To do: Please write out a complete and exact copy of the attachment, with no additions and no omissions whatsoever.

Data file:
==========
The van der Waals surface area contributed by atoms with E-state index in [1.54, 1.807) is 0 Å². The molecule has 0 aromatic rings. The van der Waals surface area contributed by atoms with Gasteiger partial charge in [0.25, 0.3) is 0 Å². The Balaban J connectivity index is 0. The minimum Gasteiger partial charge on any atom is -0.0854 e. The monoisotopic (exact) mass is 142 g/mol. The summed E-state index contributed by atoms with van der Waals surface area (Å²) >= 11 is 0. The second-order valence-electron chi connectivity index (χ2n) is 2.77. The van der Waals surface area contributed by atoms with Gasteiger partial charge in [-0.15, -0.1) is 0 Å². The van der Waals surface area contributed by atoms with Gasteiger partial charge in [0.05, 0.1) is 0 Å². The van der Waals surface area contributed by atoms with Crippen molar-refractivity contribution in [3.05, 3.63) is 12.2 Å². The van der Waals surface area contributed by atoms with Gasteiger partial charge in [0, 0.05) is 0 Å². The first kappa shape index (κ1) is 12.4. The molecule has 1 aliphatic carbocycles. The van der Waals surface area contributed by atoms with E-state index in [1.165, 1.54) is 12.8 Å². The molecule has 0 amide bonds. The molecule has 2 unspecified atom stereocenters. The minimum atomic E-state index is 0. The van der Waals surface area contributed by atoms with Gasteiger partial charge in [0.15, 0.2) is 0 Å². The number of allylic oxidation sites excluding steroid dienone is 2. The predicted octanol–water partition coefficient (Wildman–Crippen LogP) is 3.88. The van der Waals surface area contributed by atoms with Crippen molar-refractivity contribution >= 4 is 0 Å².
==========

The van der Waals surface area contributed by atoms with E-state index in [1.54, 1.807) is 0 Å². The molecule has 0 aromatic rings. The van der Waals surface area contributed by atoms with Gasteiger partial charge in [0.25, 0.3) is 0 Å². The Balaban J connectivity index is 0. The minimum Gasteiger partial charge on any atom is -0.0854 e. The monoisotopic (exact) mass is 142 g/mol. The summed E-state index contributed by atoms with van der Waals surface area (Å²) >= 11 is 0. The second-order valence-electron chi connectivity index (χ2n) is 2.77. The van der Waals surface area contributed by atoms with Gasteiger partial charge in [-0.15, -0.1) is 0 Å². The van der Waals surface area contributed by atoms with Gasteiger partial charge in [0.05, 0.1) is 0 Å². The van der Waals surface area contributed by atoms with Crippen molar-refractivity contribution in [3.05, 3.63) is 12.2 Å². The van der Waals surface area contributed by atoms with Gasteiger partial charge in [0, 0.05) is 0 Å². The first kappa shape index (κ1) is 12.4. The molecule has 1 aliphatic carbocycles. The van der Waals surface area contributed by atoms with E-state index in [1.165, 1.54) is 12.8 Å². The molecule has 0 amide bonds. The molecule has 2 unspecified atom stereocenters. The minimum atomic E-state index is 0. The van der Waals surface area contributed by atoms with Gasteiger partial charge in [0.15, 0.2) is 0 Å². The number of allylic oxidation sites excluding steroid dienone is 2. The predicted octanol–water partition coefficient (Wildman–Crippen LogP) is 3.88. The van der Waals surface area contributed by atoms with Crippen molar-refractivity contribution >= 4 is 0 Å².